Also the Canadian dollar has also risen substantially against most world currencies and so the high dollar issue applies on the world stage as well, although to a smaller degree.

But aren’t the job figures still good, proving the dollar is not a problem?

Yes, the latest job figures are excellent. Unemployment is at record lows. But remember, the impact of the really high dollar has not worked through the system yet. The dollar only passed parity with the U.S. about one month ago. It has been only six months since the Canadian dollar was under 90 cents.

Remember, it will take some time to close most of the car plants in Canada. It will take time before the Alberta “oil patch” starts sourcing its machine shop work from the U.S. rather than Canada. It takes time before we notice that Canadians are vacationing less in Canada and more in the U.S. and that American tourists are staying away from Canada in droves. It takes time before Canadians demand all prices drop to the U.S. level. It takes time before Canadian retailers figure out that many of their customers are now ordering their cloths, computers and many other goods from the U.S. You can bet that every Canadian customer that buys manufactured goods is now looking at the savings available by buying from the U.S. Canadian retailers are quickly pressuring their wholesalers to drop prices. But there are contracts in place and inventory was often purchased some months ago. So the effect is not immediate. But it will come.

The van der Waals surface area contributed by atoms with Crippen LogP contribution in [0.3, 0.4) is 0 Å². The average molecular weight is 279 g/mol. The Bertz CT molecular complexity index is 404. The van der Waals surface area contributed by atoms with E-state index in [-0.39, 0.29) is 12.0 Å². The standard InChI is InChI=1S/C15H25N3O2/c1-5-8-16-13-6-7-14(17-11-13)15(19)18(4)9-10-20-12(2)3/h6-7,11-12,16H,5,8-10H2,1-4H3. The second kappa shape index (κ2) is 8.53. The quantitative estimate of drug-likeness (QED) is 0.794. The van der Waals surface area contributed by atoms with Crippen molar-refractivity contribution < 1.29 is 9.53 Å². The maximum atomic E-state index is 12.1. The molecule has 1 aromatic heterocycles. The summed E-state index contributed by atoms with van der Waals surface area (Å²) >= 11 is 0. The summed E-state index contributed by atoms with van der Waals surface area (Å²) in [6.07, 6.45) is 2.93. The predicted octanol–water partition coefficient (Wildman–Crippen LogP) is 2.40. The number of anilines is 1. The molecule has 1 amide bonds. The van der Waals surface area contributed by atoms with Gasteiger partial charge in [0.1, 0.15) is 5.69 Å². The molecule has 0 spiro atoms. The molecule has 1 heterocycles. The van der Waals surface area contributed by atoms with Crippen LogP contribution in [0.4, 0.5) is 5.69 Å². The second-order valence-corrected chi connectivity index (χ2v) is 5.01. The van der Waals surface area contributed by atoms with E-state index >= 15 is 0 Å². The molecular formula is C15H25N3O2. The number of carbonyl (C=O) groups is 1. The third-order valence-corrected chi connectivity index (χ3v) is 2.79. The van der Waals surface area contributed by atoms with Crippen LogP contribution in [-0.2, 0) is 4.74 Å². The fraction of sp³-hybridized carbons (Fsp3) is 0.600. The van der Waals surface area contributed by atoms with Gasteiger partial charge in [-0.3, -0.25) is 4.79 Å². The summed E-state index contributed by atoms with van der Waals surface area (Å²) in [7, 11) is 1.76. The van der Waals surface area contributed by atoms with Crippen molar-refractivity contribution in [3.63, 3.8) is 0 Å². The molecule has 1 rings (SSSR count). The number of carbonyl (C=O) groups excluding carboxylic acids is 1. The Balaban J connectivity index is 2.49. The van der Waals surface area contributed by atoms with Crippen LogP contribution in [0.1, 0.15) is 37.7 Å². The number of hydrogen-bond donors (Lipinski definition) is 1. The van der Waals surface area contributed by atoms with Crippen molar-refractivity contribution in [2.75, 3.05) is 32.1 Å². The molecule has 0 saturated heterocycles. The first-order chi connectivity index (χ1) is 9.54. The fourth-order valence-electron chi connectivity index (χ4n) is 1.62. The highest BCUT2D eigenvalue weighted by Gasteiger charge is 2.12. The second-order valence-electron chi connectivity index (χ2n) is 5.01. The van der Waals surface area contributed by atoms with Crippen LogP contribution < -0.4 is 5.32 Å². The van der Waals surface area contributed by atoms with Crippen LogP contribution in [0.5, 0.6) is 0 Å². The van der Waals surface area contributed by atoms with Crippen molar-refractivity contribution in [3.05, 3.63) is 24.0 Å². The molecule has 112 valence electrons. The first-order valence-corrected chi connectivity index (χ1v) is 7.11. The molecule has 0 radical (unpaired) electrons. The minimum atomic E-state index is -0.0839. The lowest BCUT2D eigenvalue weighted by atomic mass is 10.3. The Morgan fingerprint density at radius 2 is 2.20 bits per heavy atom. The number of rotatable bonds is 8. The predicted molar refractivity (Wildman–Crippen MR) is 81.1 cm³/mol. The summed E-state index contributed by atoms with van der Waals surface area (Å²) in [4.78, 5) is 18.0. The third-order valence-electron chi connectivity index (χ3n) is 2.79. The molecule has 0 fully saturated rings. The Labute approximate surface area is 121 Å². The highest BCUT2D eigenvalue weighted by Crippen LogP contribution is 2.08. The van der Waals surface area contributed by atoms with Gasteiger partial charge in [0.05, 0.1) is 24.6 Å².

The latest strong job figures showed that it was mostly government and government-related that was hiring. That is not exactly comforting.

The dollar has moved way too fast for the statistics to keep up. In the months ahead we will quickly see the disaster that surely awaits for manufacturers if the Canadian dollar does not come down very soon to the 90 cent level.

For the government this should be considered a national emergency.

For Canadians employed by a company that is competing with U.S. costs, this is a personal emergency.

For Canadian Investors, portfolios should be reviewed on an emergency basis.

What about Jobs?